BASEDOW (JoHN BERNARD), a celebrated German writer, born at Hamburgh, September 11, 1728, was the son of a hair-dresser. Ill treatment made him abandon his father's house. A physician, in a took him into his service, and shortly persuaded him to return home to his father. Being placed in one of the lower classes of the college of St John, the severity of his masters rendered him harsh and vio lent himself. Forced to submit to a slow and ri gorous method of study, he contracted a dislike to patience and regularity, which exercised a marked influence over the whole course of his life. Poor but intelligent, he often performed their tasks for his school-fellows, who could afford to pay for it ; and they, in return, invited him to their parties of plea.. sure, which contributed to those habits of irregulari ty, by which his health and reputation often suffered. In 174.4, Basedow went to Leipsic to study theology. He gave himself up entirely to the instructions of the professor, Crusius, and the study of philosophy. This, at first, made him sceptical in theology ; a more profound examination of the sacred writings, and of all that relates to them, brought him back to the Christian faith ; but, in his retirement, he formed his ' belief after his own ideas, and it was far from ortho dox. Having returned to Hamburgh, he lived there without any employment till 1749, when M. de Quaalen, privy-counsellor of Holstein, appointed him preceptor to his son. Basedow now began to apply himself to the subject of education. At first, he would not teach his pupil Latin otherwise than by talking with him in Latin ; and he wrote a dissertation on this subject, published at Kiel in 1751, In Imitate et optima honestioris Juventutis erudiendce Methodus. In 1758, he was chosen professor of moral philosophy and belles-lettres in the academy of Soroe, in Den mark. Here he published, in 1758, his Practical PAilosophy for all Conditions, in two volumes (Co penhagen and Leipsic, second edition, in 1777), which contained many good observations on educa tion in general, and on that of girls in particular ; but he advanced in it opinions by no means consist ent with Lutheran orthodoxy ; so that the Count Danneskiold, superintendant of the academy, took his place from him, and removed him to the school of exercises at Altona. Basedow still continued to devote himself to theological studies. In 1764, he • published his Philalethes, or New Considerations on the Truths of Religion and Reason, within the Limits of Revelation, two volumes in 8vo. The magistrates of Altona forbade the reading of this work. He was not allowed any longer permission to print his writing' at Hamburgh or Lubeck ; the communion was pro hibited to him and all his family ; and the common people were on the point of stoning him. Basedow, however, who was convinced of the truth of his opi nions, displayed prodigious activity in them. He wrote his Methodical Instruction in Reli gion, and the Moralityy of Reason, 'Ahem 1764; his Theoretical System of sound Reason, 1765; his Essay on Free Dogmatism, Berlin, 1766 ; his E.vtrads from the Old and New Testament, and his Essay in favour of the Truth of Christianity, in the same year. The last of these works he particularly valued himself upon, because he there founds the evidence of Christ ianity chiefly on its moral purity. In these, and other works, he, however, maintained several hetero dox opinions ; as the non-eternity of future punish ments,—the inequality of the three Persons of the Trinity,—the insufficiency of the atonement for our sins by the death of Jesus Christ, &c. Constantly persecuted in his theological career, he would have fallen the victim of his incautious zeal, if the Count de Bernatoff, minister of state, and J. A. Cramer, another officer of the court of Copenhagen, had not taken him under their protection. He left of giv ing lessons, without losing his salary ; and, towards the end of 1767, he abandoned theology to devote himself with the same ardour to education, of which he conceived the project of a general reform in Ger many, He began by publishing An Address to the Friends Humanity, and to Persona em Selioals, on Education, and its Influence on public Happiness, with the Plan of an Elementary Treatise en *Amin Knowledge Hamburg.b, 1768. He pro posed the reform ofecloole, of the conquer, methods of instruetion, the establishment of an institute for qualifying teachers ' • and solicited subscriptions for ee printing of his Elementary work, where his prin ciples were to be explained at length, and accompa nied' with plates. For this object, he required 5050 Grown& The subscriptions presently mounted up. to 18,000 prowns : the Empress of Russia, Catheaine II. sent $ thousand crowns, the King of Denmark nine hundred. • Is rpm appeared at Altana the first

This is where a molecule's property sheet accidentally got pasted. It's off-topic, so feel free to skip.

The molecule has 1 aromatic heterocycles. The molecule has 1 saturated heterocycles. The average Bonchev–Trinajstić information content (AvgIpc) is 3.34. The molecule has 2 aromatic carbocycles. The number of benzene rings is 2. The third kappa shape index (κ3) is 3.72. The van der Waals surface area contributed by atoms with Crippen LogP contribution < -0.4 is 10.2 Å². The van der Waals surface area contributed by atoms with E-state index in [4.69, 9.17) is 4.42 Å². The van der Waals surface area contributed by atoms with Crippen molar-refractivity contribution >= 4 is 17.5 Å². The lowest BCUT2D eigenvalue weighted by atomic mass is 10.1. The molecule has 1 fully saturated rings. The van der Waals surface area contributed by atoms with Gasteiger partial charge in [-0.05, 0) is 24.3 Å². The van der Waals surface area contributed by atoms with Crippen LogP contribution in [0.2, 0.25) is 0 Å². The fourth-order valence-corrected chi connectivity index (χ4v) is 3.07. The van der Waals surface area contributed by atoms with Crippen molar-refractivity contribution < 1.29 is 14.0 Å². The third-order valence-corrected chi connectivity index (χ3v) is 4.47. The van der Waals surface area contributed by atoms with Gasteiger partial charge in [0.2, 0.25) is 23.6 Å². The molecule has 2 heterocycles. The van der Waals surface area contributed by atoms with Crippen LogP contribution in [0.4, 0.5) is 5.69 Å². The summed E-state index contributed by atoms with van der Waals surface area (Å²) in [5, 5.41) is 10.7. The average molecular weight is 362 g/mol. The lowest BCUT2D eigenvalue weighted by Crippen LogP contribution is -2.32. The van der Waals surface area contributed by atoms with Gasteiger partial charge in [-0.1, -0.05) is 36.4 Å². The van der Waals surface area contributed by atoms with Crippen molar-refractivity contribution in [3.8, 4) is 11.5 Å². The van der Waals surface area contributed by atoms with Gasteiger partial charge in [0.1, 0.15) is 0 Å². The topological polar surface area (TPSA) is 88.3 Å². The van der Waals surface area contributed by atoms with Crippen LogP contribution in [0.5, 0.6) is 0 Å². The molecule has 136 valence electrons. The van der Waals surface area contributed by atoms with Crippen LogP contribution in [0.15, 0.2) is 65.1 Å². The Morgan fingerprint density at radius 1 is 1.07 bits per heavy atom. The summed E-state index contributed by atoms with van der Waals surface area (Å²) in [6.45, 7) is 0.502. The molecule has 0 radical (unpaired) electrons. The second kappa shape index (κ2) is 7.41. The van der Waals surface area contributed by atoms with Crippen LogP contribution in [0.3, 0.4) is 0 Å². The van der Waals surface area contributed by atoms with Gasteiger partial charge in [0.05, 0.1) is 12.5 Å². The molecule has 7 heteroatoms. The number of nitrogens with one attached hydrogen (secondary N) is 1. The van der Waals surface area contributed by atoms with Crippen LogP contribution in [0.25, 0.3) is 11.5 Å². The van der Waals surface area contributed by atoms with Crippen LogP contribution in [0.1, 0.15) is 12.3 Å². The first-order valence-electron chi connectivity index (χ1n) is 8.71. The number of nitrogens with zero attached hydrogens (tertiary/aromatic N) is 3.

valuate of his Method for Fathers and Mothers gf Families, and fir the MO of the. People • and six months after, the three first parts of his, Elementary Treatise, in 8vo, with 54 plates. This work, milk& was praised in all the journals, was translated into- French by Huber, and into Latin by Man. geladorf; but Schloxer, in. the German transla tion of the Essay on National Education, by M. de la. Chalotais, accused Basedow of having omitted in his plan various branches of science, and of having had in view only a pecuniary speculation. Basedow, in despair, offered to return the price of his book to those who were not satisfied with it. Only one man, a Swiss, demanded his subscription. Encouraged by the success of the Treatise, our author continued to write other works on the same subject, and on the same principles ; among others, his Treatise on Arithmetic, 1773, and Elements of pore Mathematics, 1772. His Agathocrator, or the Education of Teach ers to cone, 1771, procured him a medal from the Emperor Joseph IL ; and the visits which he made to. Brunswick, to Leipsic, Demme, Berlin, and Halle, to inquire into the state of public instruction, having enabled him to enlarge and correct his ideas, and convinced him• that his Elementary work contained many erroneous and hasty assertions, he published a new and improved edition of this work in 1774. The same year, he published his Legacy for Con sciences, or Manual of natural and revealed Religion ; a work which he composed in order to make known the real state of his religious opinions, and to clear himself from the imputation of wishing to found a new sect. In his travels, he had been well received by the Prince of Anhalt-Deessu, who promised him his protection. From that time, he bad resolved to establish an institute for education at Dessau, and to apply his principles. himself in forming disciples who might spread them over all Germany. Little calcu lated, by nature or habit, to succeed in an employ meat which requires the patience, and attention, he, however, eng in this new pro ject with all his• accustomed ardour. The name of Philanthropinon appeared to him the most expres sive of his views; and he published at Leipsic in 1774 a pamphlet, entitled, The Philanthropinen founded at Dessau, containing the details of his plan. He immediately set about carrying it into execution ; but he had few scholars, and the success by no means answered his hopes. The institution, badly managed, became the theatre of the quarrels be tween Basedew and the masters who taught in it ender his direction. The meisteece °Atha seiejpob ed Campo, a journal which they-both composed me gether under the title. of School Dialogues, from 1777 to 1779, and e.publia extuniantion which went off with eclat, gave a tranweat splendour. to ,the Plailaisthropirion ; but in ashore time &endow trete relied with made complaints against, his Prince, quitted and returned to the care of the tusks); and exemjalifYing in his conduct the effects of cause manners, and bad temper, was m• into the most scandalous scenes in his din pews with Professor Wolke, hie formes coadjutor. This institution was finally shut up in 1703- BSI& dew for some time had given up all thoughts ,ofcdo cation; he returned to his old theological inquiries, and residing sometimes at Magdekmrgh, sometimes at Halle,. sometimes at Leipsic, he took past in the famous controversy excited in Germany by the Fragments Walfeabiltel, an anonymous posthu mous work of Reiman's, published by Leasing. Doctor Semler having written a pretended re. futation of the Fragments, Basedow, without dif fruity, ea d. the ill intentions of the author, who secretly attacked the cause he affected to de fend ; and, with his usual vehemence and frankness, called upon Semler to declare himself openly, offer ing to indemnify him with his fortune, if this public declaration should prove prejudicial to him. Sera; ler made no reply, and Basedow wrote on. He published his work entitled, Jesus Christ, the Christian World, and the small Number of the Elect, in 1784; and the year following, returning to the study, which had divided his time and his powers with theology, he gave the public his New Method V Learning to Read, which he employed with success in two schools, of little girls at Magdeburgh ; and in this occupation. he passed four hours every day for some time previous to his death, took place in this city, July 25, 1790. He died with Christian firmness and resignation, and desired that his body might be opened, wishing (to use his own words) to be still useful to his fellow-citizens after his death. In 1797, a monument of marble was erected on the spot where he was buried.